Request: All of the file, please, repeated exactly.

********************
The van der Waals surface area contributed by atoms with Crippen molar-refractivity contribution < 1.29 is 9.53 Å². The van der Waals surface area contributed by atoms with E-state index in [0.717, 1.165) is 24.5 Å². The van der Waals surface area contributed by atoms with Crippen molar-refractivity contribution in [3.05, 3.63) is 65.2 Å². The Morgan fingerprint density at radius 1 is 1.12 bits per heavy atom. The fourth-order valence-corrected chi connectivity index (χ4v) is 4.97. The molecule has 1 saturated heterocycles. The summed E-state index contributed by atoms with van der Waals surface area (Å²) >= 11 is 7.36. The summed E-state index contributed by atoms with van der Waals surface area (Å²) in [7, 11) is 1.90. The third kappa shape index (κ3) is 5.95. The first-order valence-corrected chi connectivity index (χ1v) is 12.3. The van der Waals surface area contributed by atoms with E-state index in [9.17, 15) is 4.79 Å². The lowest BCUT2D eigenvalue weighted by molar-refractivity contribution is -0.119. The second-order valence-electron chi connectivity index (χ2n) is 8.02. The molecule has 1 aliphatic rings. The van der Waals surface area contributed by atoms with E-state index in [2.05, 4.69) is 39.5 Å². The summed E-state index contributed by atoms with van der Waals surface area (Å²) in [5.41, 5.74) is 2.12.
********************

The van der Waals surface area contributed by atoms with Crippen molar-refractivity contribution < 1.29 is 9.53 Å². The van der Waals surface area contributed by atoms with E-state index in [0.717, 1.165) is 24.5 Å². The van der Waals surface area contributed by atoms with Crippen molar-refractivity contribution in [3.05, 3.63) is 65.2 Å². The Morgan fingerprint density at radius 1 is 1.12 bits per heavy atom. The fourth-order valence-corrected chi connectivity index (χ4v) is 4.97. The molecule has 1 saturated heterocycles. The summed E-state index contributed by atoms with van der Waals surface area (Å²) >= 11 is 7.36. The summed E-state index contributed by atoms with van der Waals surface area (Å²) in [7, 11) is 1.90. The third kappa shape index (κ3) is 5.95. The first-order valence-corrected chi connectivity index (χ1v) is 12.3. The van der Waals surface area contributed by atoms with E-state index in [9.17, 15) is 4.79 Å². The lowest BCUT2D eigenvalue weighted by molar-refractivity contribution is -0.119. The second-order valence-electron chi connectivity index (χ2n) is 8.02. The molecule has 1 aliphatic rings. The van der Waals surface area contributed by atoms with E-state index in [2.05, 4.69) is 39.5 Å². The summed E-state index contributed by atoms with van der Waals surface area (Å²) in [5.41, 5.74) is 2.12.